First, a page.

Rights Group: Tolerance of Child Sex Crimes in Latin America Thwarts Convictions
Latin America must tackle a social tolerance of children being sold for sex work and the growing online sex trade to boost low conviction rates for child sex trafficking, a rights group said.
ECPAT International, which campaigns against the sexual exploitation of children, said there are on average just nine convictions each year for child sex exploitation, including trafficking, in any Latin American country.
"In most countries the amount of prosecuted cases that have lead to convictions in the last year remains in the single digits," said Fabio Gonzalez, ECPAT International's Latin America coordinator.
Some Latin American children are trafficked for prostitution in and outside of their own country and others for pornography. Street children are particularly at risk of getting caught in sex trafficking rings.
"Commercial sexual exploitation of children is not seen as a problem in Latin America," Gonzalez told the Thomson Reuters Foundation in a telephone interview in Panama City.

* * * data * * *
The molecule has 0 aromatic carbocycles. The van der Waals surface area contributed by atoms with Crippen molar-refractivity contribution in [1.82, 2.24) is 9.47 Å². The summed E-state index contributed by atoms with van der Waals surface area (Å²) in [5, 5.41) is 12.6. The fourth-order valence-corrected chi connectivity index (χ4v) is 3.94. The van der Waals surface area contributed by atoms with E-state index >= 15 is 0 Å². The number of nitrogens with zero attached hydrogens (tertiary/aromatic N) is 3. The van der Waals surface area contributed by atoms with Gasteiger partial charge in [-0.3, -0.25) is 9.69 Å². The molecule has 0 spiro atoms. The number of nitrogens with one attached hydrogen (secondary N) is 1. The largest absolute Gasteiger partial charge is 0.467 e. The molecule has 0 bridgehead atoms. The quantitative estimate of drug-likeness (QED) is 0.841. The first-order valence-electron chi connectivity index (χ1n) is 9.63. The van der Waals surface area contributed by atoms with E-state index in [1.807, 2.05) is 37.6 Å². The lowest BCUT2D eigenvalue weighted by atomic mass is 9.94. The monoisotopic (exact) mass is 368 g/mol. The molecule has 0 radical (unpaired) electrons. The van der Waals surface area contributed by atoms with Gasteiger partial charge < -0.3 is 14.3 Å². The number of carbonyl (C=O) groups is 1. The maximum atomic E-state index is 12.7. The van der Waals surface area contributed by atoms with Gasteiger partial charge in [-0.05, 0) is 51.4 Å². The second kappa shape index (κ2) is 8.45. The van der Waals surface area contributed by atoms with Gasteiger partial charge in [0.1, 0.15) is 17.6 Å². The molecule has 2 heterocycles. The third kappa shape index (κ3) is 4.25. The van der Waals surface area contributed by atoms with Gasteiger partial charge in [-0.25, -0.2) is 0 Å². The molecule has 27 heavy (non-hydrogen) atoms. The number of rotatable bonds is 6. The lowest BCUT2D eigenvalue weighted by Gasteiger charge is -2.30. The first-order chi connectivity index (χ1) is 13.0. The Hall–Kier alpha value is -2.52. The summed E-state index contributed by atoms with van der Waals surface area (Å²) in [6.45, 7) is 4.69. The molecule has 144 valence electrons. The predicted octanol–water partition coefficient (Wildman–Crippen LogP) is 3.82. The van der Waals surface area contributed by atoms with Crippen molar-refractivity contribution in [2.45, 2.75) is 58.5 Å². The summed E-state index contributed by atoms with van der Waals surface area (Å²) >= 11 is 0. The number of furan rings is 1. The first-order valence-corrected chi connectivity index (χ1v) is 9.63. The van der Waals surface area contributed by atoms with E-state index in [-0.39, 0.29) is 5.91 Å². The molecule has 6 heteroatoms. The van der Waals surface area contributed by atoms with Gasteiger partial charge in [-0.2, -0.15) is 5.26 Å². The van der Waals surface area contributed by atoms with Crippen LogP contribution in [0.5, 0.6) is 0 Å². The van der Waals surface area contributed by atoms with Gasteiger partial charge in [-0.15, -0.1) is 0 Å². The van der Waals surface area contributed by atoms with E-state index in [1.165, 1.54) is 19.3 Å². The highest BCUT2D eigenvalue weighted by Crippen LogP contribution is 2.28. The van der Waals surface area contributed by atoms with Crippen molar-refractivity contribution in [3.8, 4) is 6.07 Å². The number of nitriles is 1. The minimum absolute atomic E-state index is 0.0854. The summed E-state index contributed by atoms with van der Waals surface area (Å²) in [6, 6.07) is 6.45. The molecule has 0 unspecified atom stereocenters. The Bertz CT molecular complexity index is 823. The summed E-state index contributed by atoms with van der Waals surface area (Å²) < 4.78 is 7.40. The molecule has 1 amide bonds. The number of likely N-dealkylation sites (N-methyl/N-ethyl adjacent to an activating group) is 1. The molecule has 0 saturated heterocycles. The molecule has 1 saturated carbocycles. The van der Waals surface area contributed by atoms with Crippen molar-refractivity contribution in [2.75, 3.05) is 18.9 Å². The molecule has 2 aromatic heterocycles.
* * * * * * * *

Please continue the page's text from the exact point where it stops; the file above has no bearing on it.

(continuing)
"It is socially tolerated, especially in rural areas. People judge the child and not the man who is buying sex."
There are no reliable data on the prevalence of children being sexually exploited in Latin America. Anti-trafficking groups estimate two million children are sold for sex every year, in a crime that all too often goes unpunished.
Read the rest at Thomson Reuters Foundation
Investigative journalist Lydia Cacho traces the increasing sophistication of sex traffickers, who she describes as having gone from simply abducting girls and women to "creating a pop culture of porn." (ForaTv)
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